• The almiqui was discovered in Cuba in 1871.
  • By 1970, scientists assumed the almiqui was extinct, since none had been found since 1890. But then, three were captured in 1974 and 1975. Today, the species remains very rare. The most recent sightings were made in 1999 and 2003. Altogether, only 37 of the species have ever been spotted.
  • The almiqui is sometimes compared to a shrew, although it is not closely related.


  • The saltwater blobfish is found at extreme depths off of the coasts of Tasmania and Australia. It can withstand the high pressure of these depths because its body is a mostly gelatinous mass that has a density just less than water.
  • The blobfish is not an active predator. For the most part, it simply feeds off what floats right by it.
  • Blobfish are sometimes caught by fishermen who use nets to bottom trawl.
  • A blobfish sits on its eggs until they hatch.

    Coconut Crab

  • While there have been coconut crabs that are 6 feet across and weigh 30 pounds, the average one is about 3 feet across and weighs 9 pounds. Males are generally a bit larger than females.
  • A coconut crab can live for more than 30 years.
  • Coconut crabs eat mostly fleshy fruits and nuts and seeds.
  • A coconut crab might climb trees to eat coconuts or fruit, escape the heat, or escape from predators.
  • Coconut crabs live alone in underground burrows and rock crevices. They generally stay in their burrows all day, but they will sometimes come out during the day, especially if it is raining.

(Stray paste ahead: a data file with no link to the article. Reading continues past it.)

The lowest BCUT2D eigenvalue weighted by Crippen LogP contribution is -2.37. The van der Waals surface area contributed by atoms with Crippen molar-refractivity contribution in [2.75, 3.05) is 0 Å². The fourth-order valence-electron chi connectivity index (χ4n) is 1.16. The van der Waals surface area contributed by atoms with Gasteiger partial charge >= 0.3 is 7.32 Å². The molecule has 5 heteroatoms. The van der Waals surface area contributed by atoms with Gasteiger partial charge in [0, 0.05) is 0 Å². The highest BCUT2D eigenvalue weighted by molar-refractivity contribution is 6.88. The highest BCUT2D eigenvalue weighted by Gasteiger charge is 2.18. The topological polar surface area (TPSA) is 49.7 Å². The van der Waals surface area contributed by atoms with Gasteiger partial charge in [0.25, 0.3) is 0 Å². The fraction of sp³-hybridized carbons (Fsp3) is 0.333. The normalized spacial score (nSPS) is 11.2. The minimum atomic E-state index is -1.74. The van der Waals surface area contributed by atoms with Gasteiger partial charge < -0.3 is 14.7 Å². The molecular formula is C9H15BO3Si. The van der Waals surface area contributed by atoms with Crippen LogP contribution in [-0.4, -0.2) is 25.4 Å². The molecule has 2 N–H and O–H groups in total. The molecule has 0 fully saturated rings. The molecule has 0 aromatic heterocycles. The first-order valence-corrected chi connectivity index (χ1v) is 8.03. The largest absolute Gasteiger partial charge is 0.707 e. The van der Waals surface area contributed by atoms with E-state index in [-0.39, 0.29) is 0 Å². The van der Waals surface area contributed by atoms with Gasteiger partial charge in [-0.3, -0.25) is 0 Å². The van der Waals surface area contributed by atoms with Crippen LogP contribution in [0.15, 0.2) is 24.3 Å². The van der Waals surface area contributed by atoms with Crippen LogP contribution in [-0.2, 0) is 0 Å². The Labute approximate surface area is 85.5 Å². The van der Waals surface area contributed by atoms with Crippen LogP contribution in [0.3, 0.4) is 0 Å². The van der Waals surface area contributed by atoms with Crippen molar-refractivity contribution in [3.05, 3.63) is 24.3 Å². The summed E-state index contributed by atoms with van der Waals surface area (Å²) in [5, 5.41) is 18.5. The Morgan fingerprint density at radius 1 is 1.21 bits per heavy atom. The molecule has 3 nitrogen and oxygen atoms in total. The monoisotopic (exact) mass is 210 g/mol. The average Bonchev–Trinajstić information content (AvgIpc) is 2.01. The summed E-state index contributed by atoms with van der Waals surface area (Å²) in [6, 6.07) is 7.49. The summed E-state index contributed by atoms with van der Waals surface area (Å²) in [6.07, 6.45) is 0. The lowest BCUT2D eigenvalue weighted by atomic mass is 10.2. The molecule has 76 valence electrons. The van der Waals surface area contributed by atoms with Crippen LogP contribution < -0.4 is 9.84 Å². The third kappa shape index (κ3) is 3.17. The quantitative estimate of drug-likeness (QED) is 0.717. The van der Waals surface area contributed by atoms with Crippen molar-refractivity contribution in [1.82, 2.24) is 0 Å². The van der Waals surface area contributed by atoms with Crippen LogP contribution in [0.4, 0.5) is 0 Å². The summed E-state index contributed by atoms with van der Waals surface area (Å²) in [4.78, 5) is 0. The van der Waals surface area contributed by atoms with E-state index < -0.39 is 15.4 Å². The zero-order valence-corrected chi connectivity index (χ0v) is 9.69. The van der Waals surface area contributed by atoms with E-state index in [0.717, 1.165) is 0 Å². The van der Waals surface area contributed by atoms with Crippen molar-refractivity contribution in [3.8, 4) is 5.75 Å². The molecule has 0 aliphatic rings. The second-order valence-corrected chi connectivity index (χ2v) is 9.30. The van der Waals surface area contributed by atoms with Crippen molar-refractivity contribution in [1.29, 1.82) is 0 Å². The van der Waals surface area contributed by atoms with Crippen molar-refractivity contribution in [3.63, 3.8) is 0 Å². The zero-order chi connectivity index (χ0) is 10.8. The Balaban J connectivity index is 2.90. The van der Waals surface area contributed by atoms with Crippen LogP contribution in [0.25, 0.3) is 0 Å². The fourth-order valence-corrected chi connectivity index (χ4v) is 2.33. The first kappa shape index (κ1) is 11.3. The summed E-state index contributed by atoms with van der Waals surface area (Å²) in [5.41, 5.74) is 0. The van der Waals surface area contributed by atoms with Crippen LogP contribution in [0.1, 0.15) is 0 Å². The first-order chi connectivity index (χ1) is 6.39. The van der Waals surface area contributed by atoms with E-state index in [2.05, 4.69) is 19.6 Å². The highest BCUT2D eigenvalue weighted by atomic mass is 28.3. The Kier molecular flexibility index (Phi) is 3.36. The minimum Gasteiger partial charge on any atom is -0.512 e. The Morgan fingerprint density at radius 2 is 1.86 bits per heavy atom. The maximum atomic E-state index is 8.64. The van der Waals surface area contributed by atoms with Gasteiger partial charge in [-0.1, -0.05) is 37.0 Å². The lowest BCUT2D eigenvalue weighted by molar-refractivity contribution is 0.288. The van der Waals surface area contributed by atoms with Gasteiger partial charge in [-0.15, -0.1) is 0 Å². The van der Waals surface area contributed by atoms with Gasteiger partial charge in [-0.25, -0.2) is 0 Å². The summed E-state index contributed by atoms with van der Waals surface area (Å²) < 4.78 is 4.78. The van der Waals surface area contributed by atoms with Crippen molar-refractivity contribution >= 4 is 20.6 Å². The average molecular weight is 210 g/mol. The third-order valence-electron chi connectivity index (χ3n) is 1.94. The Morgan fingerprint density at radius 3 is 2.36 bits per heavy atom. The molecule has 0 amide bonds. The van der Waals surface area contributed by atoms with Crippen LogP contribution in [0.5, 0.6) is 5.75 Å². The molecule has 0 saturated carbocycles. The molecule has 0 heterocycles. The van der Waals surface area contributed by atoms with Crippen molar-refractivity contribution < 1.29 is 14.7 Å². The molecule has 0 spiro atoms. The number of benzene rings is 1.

• Christmas Island in the Indian Ocean has the largest population of coconut crabs in the world.

    Culminating/Challenge Activity
    This activity might be done the day after the activity (above) is completed.
    Talk with students about the activity just completed. Why was it so challenging to draw the animal? Students might share that

    • they had never heard of the animal before;
    • their imaginations went off in ways that made the animal look different from the way it looks in real life;
    • the descriptions provided some nice detail, but additional detail might have helped to draw a better, more complete, more accurate picture

    Tell students you would like them to create their own animal. As they create the animal in their mind, they need to think about

    • its appearance (size, shape, color, skin);
    • its habitat (details about where it lives); and
    • its habits (more details about what makes the animal unique).
    Challenge them to
    • create an outline of facts" (appearance, habitat, and habits) about their fictional animal.
    • have a clear picture in their head of the animal.
    • create a name for their animal.
    Give students class time to work on/write their detailed descriptions.

    Give each child a large envelope and a sheet of drawing paper. Have students create an illustration of their animal in its habitat. They should create this illustration as a homework assignment (so there is no chance their classmates will see the pictures they draw of their animals). Once completed, students should put their illustrations in the large envelope you have given them and seal the envelope.